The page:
Persistent Identifierhttp://hdl.handle.net/10722/64496
ISSN
2015 SCImago Journal Rankings: 0.183
References

 

DC FieldValueLanguage
dc.contributor.authorWang, Len_HK
dc.contributor.authorXu, Men_HK
dc.contributor.authorWei, Xen_HK
dc.date.accessioned2010-07-13T04:52:15Z-
dc.date.available2010-07-13T04:52:15Z-
dc.date.issued2008en_HK
dc.identifier.citationAdvances In Chemical Engineering, 2008, v. 34, p. 175-468en_HK
dc.identifier.issn0065-2377en_HK
dc.identifier.urihttp://hdl.handle.net/10722/64496-
dc.description.abstractWe present 71 multiscale theorems that transform various derivatives of a function from one scale to another and contain all 128 such theorems in the literature. These theorems are grouped into integration theorems and averaging theorems. The former refers to those which change any or all spatial scales of a derivative from the microscale (or any continuum scale) to the megascale by integration. The integration domain is allowed to translate and deform with time, and can be a volume, a surface or a curve. The latter is those which change any or all spatial scales of a derivative from microscale to macroscale by averaging. An averaging volume may be located in space and integration is performed over volumes, surfaces, or curves contained within the averaging volume. These theorems not only provide simple tools to model multiscale phenomena at various scales and to interchange among those scales, but they also form generalized and universal integration theorems. As with all mathematical theorems, the tools used to prove each theorem and the logic behind the proof itself also hold significant value. Furthermore, these theorems are endowed with important information regarding geometrical and topological structures of and interactions among various entities such as phases, interfaces, common curves, and common points. Therefore, they also provide critical information for resolving the closure problems that are routinely encountered in multiscale science. In Section 1, we present some examples of multiscale issues in materials science, physics, hydrology, chemical engineering, transport phenomena in biological systems, and the universe. We then discuss scales and scaling and introduce the multiscale theorems as powerful tools for model-scaling. Section 2 covers the derivatives of a function, including various gradients, divergences, curls, and partial time derivatives. In particular, we denote all derivatives using three orthonormal vectors and develop relations among them. In Section 3, we extend the familiar Heaviside step function to form indicator functions for identifying portions of a curve, a surface, or a space. We then develop some useful identities involving indicator functions and their derivatives. Finally, we present two major applications of indicator functions in developing the multiscale theorems: the selection and interchange of integration domains. Section 4 gives the detailed proofs of the 38 integration theorems that convert integrals of the gradient, divergence, curl, and partial time derivatives of a microscale function to some combination of derivatives of integrals of the function and integrals over domains of reduced dimensionality. These theorems are powerful tools for scaling between the microscale (or any continuum scale) and the megascale. In Sectiion 5, we develop 33 averaging theorems that relate the integral of a derivative of a microscale function to the derivative of that integral. These theorems are powerful tools for scaling among microscales, macroscales, and megascales. Section 6 covers applications of the multiscale theorems for modeling single-phase turbulent flow, heat conduction in two-phase systems, transport in porous and multiphase systems and for developing the thermodynamically constrained averaging theory (TCAT) approach for modeling flow and transport phenomena in multiscale porous-medium systems. These applications lead to transport-phenomena models, which contain important information for developing closure, and some new results such as the scale-by-scale energy budget equations in real space for turbulent flows, the energy flux rates among various groups of eddies and the intrinsic equivalence between dual-phase-lagging heat conduction and Fourier heat conduction in two-phase systems that are subject to a lack of local thermal equilibrium. In the last section, we conclude with some remarks regarding advances in multiscale science and multiscale theorems (their features; tools and logic behind their proof; their applications). © 2008 Elsevier Inc.en_HK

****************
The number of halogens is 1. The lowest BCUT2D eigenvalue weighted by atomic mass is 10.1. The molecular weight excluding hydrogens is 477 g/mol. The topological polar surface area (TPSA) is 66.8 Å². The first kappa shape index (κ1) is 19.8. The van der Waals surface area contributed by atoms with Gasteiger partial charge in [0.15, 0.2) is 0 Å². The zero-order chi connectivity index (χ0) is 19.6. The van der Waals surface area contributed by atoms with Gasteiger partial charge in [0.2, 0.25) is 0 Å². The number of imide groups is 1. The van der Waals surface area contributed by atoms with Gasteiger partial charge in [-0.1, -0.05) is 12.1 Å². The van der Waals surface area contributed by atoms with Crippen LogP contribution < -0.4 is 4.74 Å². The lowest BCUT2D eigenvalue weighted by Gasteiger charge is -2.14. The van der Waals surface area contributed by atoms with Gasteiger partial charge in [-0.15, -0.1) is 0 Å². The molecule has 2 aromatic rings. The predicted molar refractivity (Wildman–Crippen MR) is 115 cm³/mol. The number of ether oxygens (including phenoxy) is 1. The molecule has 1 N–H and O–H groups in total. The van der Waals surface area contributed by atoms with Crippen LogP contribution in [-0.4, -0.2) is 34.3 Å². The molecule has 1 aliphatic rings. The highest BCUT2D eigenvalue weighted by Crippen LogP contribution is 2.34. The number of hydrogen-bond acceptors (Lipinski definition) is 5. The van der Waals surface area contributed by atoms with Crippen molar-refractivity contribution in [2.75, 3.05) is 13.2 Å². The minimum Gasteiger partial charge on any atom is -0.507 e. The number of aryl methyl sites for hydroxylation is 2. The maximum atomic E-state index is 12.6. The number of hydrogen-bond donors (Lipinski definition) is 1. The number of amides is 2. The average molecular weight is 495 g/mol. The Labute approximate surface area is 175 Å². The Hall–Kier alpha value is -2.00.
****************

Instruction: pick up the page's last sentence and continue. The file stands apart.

dc.languageengen_HK
dc.publisherAcademic Press.en_HK
dc.relation.ispartofAdvances in Chemical Engineeringen_HK
dc.subjectAveraging theoremsen_HK
dc.subjectComplexityen_HK
dc.subjectHomogenizationen_HK
dc.subjectIntegration theoremsen_HK
dc.subjectMixture theoryen_HK
dc.subjectModel-downscalingen_HK
dc.subjectModel-scalingen_HK
dc.subjectModel-upscalingen_HK
dc.subjectMultiscale modelingen_HK
dc.subjectMultiscale phenomenaen_HK
dc.subjectMultiscale scienceen_HK
dc.subjectMultiscale theoremsen_HK
dc.subjectScalesen_HK
dc.subjectScalingen_HK
dc.titleMultiscale theoremsen_HK
dc.typeArticleen_HK
dc.identifier.openurlhttp://library.hku.hk:4550/resserv?sid=HKU:IR&issn=0065-2377&volume=34&spage=175&epage=468&date=2008&atitle=Multiscale+theoremsen_HK
dc.identifier.emailWang, L:lqwang@hkucc.hku.hken_HK
dc.identifier.authorityWang, L=rp00184en_HK
dc.description.naturelink_to_subscribed_fulltext-
dc.identifier.doi10.1016/S0065-2377(08)00004-5en_HK
dc.identifier.scopuseid_2-s2.0-55449110990en_HK
dc.identifier.hkuros155005en_HK
dc.relation.referenceshttp://www.scopus.com/mlt/select.url?eid=2-s2.0-55449110990&selection=ref&src=s&origin=recordpageen_HK
dc.identifier.volume34en_HK
dc.identifier.spage175en_HK
dc.identifier.epage468en_HK
dc.publisher.placeUnited Statesen_HK
dc.identifier.scopusauthoridWang, L=35235288500en_HK
dc.identifier.scopusauthoridXu, M=7403607587en_HK
dc.identifier.scopusauthoridWei, X=23669842200en_HK